Of course, it’s impossible to consistently execute these types of game-reversing swindles without help from the opponent, no matter how many practical traps and complications one manages to create. So while there is a certain art to constructing a masterful escape, there is a straightforward (but not simple!) way to avoid it: constant awareness.

The reasons for this are simple. As chess players, we are subject to certain attractions; to selection biases coming from two competing — but not unrelated — sources. The first is the pursuit of beauty; from the incredible feeling one gets when executing a beautiful sacrificial attack. Everyone loves to end a game in such a way, even to the point that some (the gambiteers among us) will structure their entire gameplan around the possibility of creating one. But it is dangerous to get attached to this desire for a simple reason: everyone remembers their beautiful sacrificial mating attacks, but nobody remembers all the times the opponent simply takes all the material and stifles a yawn.

Still, while we are attracted to the beauty of a stylish finish, we are also defined by our pursuit of simplicity: our desire to end games with as little risk and effort as possible. Sometimes this approach is justified, as there’s no reason to enter unnecessary complications when one has a safe edge. But all too often, it results in the exact opposite: by conceding something in exchange for apparently simplicity, suddenly the opponent may be in a much better position to create complicated counterplay.

Swindles are built off of these two principles: the chess player is both over- and under-confident at different points of the game. Determining which state the opponent is in — and how to best exploit it — is the hallmark of the swindler.

Let’s see some examples of these phenomena in action.


Larson – Katz, USCL 2014

Clearly Black has outplayed White from this position, and holds all the advantages one could hope for from this opening. The c5-square, normally a point of serious contention, is firmly under Black’s control. White’s pieces — especially his rooks — are staring into thin air while Black is preparing to start an assault on the White king. All in all, though the computer gives the cold-blooded 0.00 evaluation, practically speaking Black has excellent winning chances.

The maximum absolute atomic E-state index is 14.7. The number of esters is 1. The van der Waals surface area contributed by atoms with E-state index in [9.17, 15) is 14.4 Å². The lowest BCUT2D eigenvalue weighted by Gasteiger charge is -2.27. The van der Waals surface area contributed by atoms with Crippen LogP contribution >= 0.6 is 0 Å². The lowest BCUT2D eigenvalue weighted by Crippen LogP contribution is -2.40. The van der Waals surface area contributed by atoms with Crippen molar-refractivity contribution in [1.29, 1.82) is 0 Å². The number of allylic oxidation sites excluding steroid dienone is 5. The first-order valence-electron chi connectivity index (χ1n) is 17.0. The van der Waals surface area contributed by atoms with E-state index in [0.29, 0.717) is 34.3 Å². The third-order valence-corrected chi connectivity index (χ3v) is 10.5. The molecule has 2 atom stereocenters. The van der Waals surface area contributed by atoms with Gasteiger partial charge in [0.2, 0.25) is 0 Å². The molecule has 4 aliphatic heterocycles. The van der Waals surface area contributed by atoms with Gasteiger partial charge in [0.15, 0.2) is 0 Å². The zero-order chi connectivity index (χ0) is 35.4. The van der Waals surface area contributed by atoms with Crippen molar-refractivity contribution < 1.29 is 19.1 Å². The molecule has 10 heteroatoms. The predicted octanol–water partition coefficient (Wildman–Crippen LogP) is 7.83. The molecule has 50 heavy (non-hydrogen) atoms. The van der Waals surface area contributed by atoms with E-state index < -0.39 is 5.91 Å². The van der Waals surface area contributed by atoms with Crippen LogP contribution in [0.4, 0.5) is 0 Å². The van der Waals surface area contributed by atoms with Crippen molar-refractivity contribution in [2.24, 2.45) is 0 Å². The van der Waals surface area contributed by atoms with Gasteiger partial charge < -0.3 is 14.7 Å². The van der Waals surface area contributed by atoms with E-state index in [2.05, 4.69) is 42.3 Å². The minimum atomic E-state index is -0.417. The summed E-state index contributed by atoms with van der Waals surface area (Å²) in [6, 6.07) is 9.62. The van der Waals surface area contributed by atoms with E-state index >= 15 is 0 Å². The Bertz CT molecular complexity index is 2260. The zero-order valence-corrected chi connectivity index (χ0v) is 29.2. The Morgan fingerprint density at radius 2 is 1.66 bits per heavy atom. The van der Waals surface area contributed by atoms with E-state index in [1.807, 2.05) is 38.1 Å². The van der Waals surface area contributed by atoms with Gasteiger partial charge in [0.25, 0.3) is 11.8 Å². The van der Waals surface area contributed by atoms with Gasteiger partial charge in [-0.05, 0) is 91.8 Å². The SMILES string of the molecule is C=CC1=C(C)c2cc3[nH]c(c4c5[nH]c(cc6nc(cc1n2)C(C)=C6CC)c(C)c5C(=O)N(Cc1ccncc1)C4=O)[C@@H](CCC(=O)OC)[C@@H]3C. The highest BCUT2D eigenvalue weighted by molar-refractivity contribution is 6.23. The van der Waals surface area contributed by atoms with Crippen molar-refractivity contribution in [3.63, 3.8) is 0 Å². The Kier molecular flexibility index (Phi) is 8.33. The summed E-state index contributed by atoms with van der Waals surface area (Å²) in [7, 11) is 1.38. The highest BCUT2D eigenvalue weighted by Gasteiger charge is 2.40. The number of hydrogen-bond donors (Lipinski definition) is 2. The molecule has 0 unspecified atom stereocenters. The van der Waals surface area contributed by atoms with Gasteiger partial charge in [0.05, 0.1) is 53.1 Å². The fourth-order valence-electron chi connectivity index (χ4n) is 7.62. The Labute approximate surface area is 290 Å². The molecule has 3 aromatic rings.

Unfortunately, I chose instead to lash out in the search of an aesthetic finish:

19… b5?? 20. bxc6 b4 21. cxd7 bxc3 22. Rxc3 Nxd7

and here I was forced to realize that my “combination” had resulted only a slightly worse position, where my b-file counterplay was barely sufficient to balance the pawn deficit. Shortly thereafter I overpressed and was quickly punished.

The cause for the loss here wasn’t a miscalculation, or time pressure, or any other of a number of excuses we tell ourselves to mask the true reason: the loss was due to a massive failure in judgement. One needs to retain objectivity in all positions — even the ones that are clearly in his or her favor — to maximize the score.

This last game an example of over-confidence; pressing the position too hard to force a “fun” finish. The opposite — playing too safe and allowing counterplay — is just as deadly:


Katz – Francisco, USCL 2014

In this position I found a strong combination:

15. exd6 cxd6 16. Bxe7 Nxe7 17. d5! Bg4 18. Bb5

where White is simply up the exchange for no compensation.


Katz – Francisco, USCL 2014, position after 23… Bxb2

Just a few moves, White needs to decide whether to continue with 24. Rab1 or 24. Nxf5. Both options are still winning of course, but I was afraid of the complications that might result from 24. Rab1 Nxd6 25. Rxb2 Re8. Without thinking much more, I immediately played the “safe” option

24. Nxf5? Bxa1 25. Ne3 Bd7 26. Qxa7 Be5

when suddenly Black has some very annoying compensation for the pawns due to the two bishops aimed at the white king.

Had I taken the time and effort to actually analyze the alternative line, I probably would have found

24. Rab1 Nxd6 25. Rxb2 Re8 26. Nf6+! +-

which is, of course, a very simple win. Instead, as we both drifted into time pressure, Black’s counterplay became stronger and stronger until I wasn’t able to keep my grasp on the position to the point that I almost lost. However, in an amusing display of irony, my opponent also backed out into the “safe” option and forced a perpetual check when a win was available.